Sunderland is set to sway to its infectious chorus when legendary Liverpool band The Farm perform their signature tune at Sunniside Live this summer.
They join the Saturday line-up of the two-day festival, on July 8, in Sunniside Gardens, alongside The Happy Mondays for a bill which is set to take festival-goers back to the heady days of the 90s Madchester scene.
Twenty years after their million-selling album Spartacus reached No. 1 in the UK album charts, and after going their separate ways in 1995, The Farm reformed to play live again in 2011.
The group who had eight top 40 hit singles in the UK, including Groovy Train and All Together Now that were a soundtrack for a generation, returned to the stage with their original line–up.
Frontman Peter Hooton says it’s great to be back on the bill with The Happy Mondays.
“We haven’t played with the Mondays for a few years so it’s great to be on a bill with them again,” he explained. “We did a lot with them in the 90s and then we hadn’t played for about 10 years when they got back together in 2005.
“They asked us to do some festivals with them after they reformed and it was that, that kind of convinced us to start playing again.”
Speaking about what Sunderland can expect from their set, he said: “We’ll be doing some of the big hits, but we have new stuff as well, so it will be a mixture really. But there will be tracks people recognise like All Together Now and Steppin’ Stone.
“It’s the kind of music that really works in an outdoor gig. I remember playing Elland Road in 91 and the atmosphere was unbelievable, it was a great vibe, a great feeling, and just like one big party.
“Hopefully we can recreate some of that atmosphere at Sunniside Live. There’s not enough city centre festivals these days.
“I think what the organisers are doing is a great thing, festivals now are usually out in a field somewhere. Music like ours, the Mondays, it really suits that urban setting.”
Peter says there’s still that camaraderie amongst the bands that saw them define the 90s, one of the last great movements in English music.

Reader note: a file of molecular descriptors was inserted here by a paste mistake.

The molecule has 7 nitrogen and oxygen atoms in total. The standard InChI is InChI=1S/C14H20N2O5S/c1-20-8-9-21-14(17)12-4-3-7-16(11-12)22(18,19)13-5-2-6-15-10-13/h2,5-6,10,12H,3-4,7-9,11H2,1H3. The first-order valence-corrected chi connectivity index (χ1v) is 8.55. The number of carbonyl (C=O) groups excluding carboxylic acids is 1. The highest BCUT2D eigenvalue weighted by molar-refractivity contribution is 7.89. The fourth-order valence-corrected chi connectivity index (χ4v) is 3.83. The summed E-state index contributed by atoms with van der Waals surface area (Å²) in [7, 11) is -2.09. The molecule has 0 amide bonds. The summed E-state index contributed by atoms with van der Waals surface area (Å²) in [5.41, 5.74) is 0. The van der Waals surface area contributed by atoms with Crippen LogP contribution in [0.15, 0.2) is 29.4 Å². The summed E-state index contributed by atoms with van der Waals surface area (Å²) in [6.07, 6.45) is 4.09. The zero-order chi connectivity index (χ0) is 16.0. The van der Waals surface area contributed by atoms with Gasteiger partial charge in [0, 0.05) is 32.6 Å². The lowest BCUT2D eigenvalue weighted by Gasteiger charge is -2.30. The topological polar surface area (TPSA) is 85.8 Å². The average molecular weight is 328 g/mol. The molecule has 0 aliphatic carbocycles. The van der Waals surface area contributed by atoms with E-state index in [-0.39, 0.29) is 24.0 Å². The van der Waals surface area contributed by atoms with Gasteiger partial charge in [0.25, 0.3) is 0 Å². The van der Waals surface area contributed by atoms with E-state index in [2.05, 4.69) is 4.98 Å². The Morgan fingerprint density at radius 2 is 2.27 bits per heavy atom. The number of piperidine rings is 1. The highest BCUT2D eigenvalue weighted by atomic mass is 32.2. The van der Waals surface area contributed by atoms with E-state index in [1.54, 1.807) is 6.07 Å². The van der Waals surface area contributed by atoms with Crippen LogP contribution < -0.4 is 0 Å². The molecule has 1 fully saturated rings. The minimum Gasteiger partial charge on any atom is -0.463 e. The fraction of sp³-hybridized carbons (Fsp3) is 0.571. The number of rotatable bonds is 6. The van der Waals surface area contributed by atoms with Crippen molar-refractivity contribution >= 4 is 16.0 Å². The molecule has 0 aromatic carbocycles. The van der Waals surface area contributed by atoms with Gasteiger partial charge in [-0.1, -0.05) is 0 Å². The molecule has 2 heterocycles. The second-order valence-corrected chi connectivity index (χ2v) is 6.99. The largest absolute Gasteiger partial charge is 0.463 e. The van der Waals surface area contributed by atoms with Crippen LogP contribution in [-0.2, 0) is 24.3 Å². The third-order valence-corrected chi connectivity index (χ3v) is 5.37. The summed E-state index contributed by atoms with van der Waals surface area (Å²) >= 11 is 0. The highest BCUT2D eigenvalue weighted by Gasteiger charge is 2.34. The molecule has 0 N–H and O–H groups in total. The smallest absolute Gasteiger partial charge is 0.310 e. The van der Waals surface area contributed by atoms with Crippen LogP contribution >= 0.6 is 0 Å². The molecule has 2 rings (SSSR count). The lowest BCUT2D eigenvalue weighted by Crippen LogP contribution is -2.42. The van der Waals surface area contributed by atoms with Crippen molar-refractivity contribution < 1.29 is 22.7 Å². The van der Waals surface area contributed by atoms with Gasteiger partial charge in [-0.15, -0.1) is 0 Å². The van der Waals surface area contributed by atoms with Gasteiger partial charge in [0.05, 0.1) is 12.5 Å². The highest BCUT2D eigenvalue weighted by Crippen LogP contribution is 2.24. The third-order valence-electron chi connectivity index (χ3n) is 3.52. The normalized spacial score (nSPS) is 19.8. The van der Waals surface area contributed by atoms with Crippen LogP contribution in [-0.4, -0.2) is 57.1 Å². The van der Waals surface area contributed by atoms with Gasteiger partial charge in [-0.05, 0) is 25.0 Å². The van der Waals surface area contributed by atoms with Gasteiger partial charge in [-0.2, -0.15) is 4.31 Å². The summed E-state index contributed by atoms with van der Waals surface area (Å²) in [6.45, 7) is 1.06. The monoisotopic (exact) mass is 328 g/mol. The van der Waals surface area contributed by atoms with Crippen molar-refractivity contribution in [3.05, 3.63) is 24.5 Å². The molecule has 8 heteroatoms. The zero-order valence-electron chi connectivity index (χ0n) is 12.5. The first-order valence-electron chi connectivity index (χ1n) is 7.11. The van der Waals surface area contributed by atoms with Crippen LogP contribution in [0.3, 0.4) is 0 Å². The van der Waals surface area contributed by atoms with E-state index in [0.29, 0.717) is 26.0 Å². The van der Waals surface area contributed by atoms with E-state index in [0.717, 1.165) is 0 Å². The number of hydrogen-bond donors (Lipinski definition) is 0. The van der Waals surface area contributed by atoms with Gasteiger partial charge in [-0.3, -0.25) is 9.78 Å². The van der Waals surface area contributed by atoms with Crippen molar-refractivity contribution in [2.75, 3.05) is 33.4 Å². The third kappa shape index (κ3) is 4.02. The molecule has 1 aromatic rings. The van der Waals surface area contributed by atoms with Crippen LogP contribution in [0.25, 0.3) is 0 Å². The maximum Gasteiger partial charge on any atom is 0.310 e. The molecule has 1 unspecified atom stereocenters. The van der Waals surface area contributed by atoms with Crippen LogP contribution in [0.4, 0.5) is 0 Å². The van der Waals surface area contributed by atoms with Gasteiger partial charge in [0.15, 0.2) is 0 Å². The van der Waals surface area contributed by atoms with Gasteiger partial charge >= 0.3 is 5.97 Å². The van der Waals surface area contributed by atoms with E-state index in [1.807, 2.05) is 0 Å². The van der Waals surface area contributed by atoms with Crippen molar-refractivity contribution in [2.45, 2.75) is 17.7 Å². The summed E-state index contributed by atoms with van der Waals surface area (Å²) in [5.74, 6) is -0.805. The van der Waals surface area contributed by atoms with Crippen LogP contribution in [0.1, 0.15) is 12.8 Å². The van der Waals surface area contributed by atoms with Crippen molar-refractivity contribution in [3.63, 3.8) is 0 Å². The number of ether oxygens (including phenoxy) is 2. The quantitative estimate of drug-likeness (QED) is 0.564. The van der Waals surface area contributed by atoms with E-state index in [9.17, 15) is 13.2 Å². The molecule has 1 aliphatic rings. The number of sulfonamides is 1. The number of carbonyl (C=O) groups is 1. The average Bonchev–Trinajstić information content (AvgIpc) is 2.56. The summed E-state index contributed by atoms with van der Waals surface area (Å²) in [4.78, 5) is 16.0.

“You had the Britpop era which came after that, but that was more contrived, it was a media thing,” he said. “It was a way of getting two groups to oppose each other as a media concoction. But bands like us, the Mondays, Inspiral Carpet and Stone Roses, it was all natural, that era was like a summer of love.
“It was probably the last major movement in British music and it spread through all layers of society. Even today you get a real age range of people at the gigs.”
The power of the music was never more evident than when Peter spearheaded The Justice Collective, a group of musicians and celebrities who raised awareness and funds for charities associated with the Hillsborough disaster and the justice campaign.
“It was a time when music and politics came together in many ways.
“We did this one-off concert when the Murdoch Empire was in trouble and the News of the World was disbanding and it coincided with the Labour Party conference in September 2011.
“It started as the Justice Collective: us, Pete Wylie and Mick Jones (of The Clash). I remember sitting in a cafe the next morning and Mick said it was one of the best gigs he’d done because he’d picked up a guitar as a fight against injustice. When Mick Jones says something you believe it and it was an amazing statement for someone like him to say.”
The collective soon gathered momentum with the likes of The Stone Roses. Cast and comedian John Bishop showing their support for justice for the 96 fans who died at the football ground disaster.
“From there we went on the Roses tour to Lyon in France, Dublin and Heaton Park. It wasn’t given enough media credit really. At Leon Eric Cantona came on stage for Hillsborough justice.
“For a Man United legend to make that statement was massive. It showed the power of music and that it was unstoppable, especially as this was before the independent panel report and the inquest. Those groups put their reputation on the line and the music became a movement.
“It made us fall in love with playing live all over again.”
Sunniside Live, now in its third year, will take place on July 7 and 8 in Sunniside, Sunderland.
As well as The Farm and Happy Mondays, the line-up also includes Heather Small of M People, Incognito, K Klass, DJ Allister Whitehead, Chris Helme (of The Seahorses) and local acts Lord Swans and Social Room.
It’s expected to attract a capacity crowd of up to 4,000 people each day.
Tickets are priced from £14 for a Friday pass and £18 for a Saturday pass.
We have a pair of weekend passes to Sunniside Live, worth £28 each, to give away.
To be in with a chance of winning, answer this question: Which city are The Farm from?
C) Leamington Spa
Email your answer with your contact details to [email protected]
Closing date: Monday, April 24.
Winners will be notified by email week commencing April 24.